Friday, April 1, 2011

Questions for Curatorial - Keening

Is keening a mourning ritual practiced only by Irish Catholics?

Traditionally performed at Irish wakes and funerals during the 19th century and centuries before, keening consisted of high pitched, discordant songs sung in Irish, which eulogized the dead. While the practice appears to have been more common in Ireland, it was also performed in Scotland. Keening was usually performed by mna caoine [“na keen” or keening woman], old women either related to the deceased or specially hired to keen.

Keening seems to have predated the introduction of Catholicism to Ireland. Indeed, keening and drinking at the wake were rituals that the Catholic Church tried to forbid, since Catholic officials felt that they cast Irish Catholic immigrants in a negative light (and because the rituals themselves were holdovers from pagan practices).

What is more, keening was one of the Irish rituals that native-born Americans pointed to as an example of Irish racial.  George Templeton Strong[1], the prominent nativist New Yorker and member of the Union Club, kept a meticulous diary during the 19th century.  In an entry dated July 7, 1857, he describes coming upon a construction accident on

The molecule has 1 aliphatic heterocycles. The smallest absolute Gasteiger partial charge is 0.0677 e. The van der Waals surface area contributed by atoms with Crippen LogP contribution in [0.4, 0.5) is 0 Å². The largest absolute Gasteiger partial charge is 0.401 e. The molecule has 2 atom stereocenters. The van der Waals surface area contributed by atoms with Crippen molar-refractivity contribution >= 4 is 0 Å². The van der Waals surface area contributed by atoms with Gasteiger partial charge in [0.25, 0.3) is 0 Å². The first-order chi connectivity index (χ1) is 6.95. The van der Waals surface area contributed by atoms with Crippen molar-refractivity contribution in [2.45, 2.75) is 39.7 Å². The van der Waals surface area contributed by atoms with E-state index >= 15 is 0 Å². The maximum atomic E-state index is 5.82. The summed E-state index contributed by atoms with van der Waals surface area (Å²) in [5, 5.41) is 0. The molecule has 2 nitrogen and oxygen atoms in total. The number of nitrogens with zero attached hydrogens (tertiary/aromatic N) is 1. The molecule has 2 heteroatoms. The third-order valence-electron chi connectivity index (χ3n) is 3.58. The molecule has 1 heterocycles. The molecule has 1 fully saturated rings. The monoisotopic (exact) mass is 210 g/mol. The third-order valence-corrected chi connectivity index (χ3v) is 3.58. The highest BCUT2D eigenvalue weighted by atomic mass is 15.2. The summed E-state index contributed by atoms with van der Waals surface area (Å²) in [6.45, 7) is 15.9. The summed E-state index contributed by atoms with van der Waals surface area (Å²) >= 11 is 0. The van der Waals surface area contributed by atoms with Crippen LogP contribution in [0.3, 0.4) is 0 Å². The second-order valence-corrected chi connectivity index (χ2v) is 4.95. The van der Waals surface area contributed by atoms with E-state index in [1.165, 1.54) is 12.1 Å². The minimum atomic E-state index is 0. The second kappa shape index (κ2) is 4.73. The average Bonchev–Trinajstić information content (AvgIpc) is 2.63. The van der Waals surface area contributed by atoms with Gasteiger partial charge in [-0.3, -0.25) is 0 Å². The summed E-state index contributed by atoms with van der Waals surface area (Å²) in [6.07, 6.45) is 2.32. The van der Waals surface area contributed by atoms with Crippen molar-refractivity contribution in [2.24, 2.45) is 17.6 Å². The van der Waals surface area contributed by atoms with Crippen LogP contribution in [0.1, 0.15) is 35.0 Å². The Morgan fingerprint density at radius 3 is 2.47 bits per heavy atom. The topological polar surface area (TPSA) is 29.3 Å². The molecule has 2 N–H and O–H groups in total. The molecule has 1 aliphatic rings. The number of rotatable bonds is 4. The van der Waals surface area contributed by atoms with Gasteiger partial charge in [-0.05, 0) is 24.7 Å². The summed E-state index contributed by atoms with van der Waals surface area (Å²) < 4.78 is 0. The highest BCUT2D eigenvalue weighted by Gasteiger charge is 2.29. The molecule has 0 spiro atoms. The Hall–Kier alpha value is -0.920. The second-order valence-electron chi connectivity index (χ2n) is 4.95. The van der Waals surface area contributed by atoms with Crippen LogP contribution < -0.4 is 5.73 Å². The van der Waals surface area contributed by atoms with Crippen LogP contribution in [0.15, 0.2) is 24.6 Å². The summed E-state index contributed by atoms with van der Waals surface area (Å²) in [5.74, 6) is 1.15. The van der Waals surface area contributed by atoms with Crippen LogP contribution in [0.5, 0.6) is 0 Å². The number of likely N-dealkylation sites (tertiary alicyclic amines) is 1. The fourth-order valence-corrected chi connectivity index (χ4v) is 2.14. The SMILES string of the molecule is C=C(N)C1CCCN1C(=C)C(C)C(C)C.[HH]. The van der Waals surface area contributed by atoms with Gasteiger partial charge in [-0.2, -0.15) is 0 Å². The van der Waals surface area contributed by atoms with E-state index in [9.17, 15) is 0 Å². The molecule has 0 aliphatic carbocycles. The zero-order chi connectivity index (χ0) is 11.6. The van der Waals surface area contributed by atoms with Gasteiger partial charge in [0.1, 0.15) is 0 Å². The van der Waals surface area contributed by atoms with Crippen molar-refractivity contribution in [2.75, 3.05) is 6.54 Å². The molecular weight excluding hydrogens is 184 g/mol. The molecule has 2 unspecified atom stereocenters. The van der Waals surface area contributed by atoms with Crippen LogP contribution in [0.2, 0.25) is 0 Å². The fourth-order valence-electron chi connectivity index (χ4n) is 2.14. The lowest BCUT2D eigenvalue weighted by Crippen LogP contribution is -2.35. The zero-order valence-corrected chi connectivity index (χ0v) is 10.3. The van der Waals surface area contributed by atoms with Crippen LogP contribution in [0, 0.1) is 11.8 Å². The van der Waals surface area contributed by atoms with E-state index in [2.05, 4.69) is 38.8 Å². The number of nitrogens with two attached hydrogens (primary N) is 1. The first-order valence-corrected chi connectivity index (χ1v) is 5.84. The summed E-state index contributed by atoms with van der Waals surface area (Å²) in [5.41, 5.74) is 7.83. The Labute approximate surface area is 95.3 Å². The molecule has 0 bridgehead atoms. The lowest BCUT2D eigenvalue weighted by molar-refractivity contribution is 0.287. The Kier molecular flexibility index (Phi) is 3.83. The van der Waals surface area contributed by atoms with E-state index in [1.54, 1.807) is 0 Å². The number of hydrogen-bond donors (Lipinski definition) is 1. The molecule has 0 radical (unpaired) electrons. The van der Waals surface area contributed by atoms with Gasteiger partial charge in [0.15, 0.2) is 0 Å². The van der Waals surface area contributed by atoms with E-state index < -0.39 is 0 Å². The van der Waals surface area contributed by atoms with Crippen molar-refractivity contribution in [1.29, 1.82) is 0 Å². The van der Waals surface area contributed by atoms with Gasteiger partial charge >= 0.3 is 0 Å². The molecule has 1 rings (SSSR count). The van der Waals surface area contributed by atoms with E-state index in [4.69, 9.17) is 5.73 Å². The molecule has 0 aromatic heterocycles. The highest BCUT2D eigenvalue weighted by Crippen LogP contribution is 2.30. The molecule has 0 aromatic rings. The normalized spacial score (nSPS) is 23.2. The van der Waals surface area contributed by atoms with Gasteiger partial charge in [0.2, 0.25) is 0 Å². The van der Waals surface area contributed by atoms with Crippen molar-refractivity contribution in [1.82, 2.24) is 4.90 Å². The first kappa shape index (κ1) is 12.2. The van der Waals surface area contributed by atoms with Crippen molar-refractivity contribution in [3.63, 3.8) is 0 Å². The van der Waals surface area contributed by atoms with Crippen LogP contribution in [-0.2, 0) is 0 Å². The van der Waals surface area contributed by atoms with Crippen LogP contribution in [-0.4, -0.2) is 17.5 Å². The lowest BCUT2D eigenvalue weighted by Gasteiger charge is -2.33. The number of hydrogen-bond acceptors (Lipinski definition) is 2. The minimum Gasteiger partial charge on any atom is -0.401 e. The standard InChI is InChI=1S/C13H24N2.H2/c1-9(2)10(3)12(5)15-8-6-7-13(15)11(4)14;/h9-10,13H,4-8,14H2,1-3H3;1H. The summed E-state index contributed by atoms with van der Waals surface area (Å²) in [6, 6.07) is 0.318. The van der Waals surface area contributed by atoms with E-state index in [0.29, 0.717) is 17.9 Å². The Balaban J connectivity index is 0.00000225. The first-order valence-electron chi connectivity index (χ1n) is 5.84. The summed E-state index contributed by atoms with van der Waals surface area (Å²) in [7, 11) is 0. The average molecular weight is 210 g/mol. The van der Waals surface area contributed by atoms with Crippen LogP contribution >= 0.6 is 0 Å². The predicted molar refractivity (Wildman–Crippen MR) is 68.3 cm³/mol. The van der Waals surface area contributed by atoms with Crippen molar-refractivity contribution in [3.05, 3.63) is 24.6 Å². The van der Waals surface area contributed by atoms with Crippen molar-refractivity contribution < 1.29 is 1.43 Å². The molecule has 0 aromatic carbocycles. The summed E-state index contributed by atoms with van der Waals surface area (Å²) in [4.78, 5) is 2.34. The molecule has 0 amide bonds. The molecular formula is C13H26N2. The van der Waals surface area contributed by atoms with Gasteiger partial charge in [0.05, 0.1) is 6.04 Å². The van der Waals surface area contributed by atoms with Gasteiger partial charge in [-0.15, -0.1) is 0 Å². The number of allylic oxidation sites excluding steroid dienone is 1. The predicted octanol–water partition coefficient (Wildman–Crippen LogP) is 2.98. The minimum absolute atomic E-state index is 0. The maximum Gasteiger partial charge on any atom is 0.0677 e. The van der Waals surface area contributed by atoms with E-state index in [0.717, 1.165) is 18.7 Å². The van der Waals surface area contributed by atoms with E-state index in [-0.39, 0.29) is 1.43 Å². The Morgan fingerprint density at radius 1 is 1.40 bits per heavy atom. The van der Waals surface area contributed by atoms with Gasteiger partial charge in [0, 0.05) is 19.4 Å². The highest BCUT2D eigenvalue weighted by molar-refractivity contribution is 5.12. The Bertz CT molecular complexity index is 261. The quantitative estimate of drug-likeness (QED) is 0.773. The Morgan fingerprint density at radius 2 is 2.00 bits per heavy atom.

Fourth Avenue
in which the earth has caved in on a number of Irish laborers.  In typical nativist fashion, rather then commiserating with the plight of the deceased laborers and commenting upon the working conditions that might have led to such an accident, Strong focuses instead on the reaction of the Irish women on hand, and its reflection on the “Irish” character.  He wrote:

Seeing a crowd on the corner, I stopped and made my way to a front place. The earth had caved in a few minutes before and crushed the breath out of a pair of ill-starred Celtic laborers. They had just been dragged, or dug, out, and lay white and stark on the ground where they had been working, ten or twelve feet below the level of the street. Around them were a few men who had got them out, I suppose, and fifteen or twenty Irish women, wives, kinfolk or friends, who had got down there in some inexplicable way. The men were listless and inert enough, but not so the women. I suppose they were “keening”; all together were raising a wild, unearthly cry, half shriek and half song, wailing as a score of daylight Banshees, clapping their hands and gesticulating passionately. Now and then one of them would throw herself down on one of the corpses, or wipe some trace of defilement from the face of the dead man with her apron, slowly and carefully, and then resume her lament. It was an uncanny sound to hear. . . .Our Celtic fellow citizens are almost as remote from us in temperament and constitution as the Chinese.
[1] George Templeton Strong also famously commented after the draft riots, that “I would like to see war made on Irish scum as in 1688,” a specific reference to William of Orange’s campaign against the Catholic James II in Ireland, which culminated in the defeat of James’s Irish and French troops at the Battle of the Boyne.

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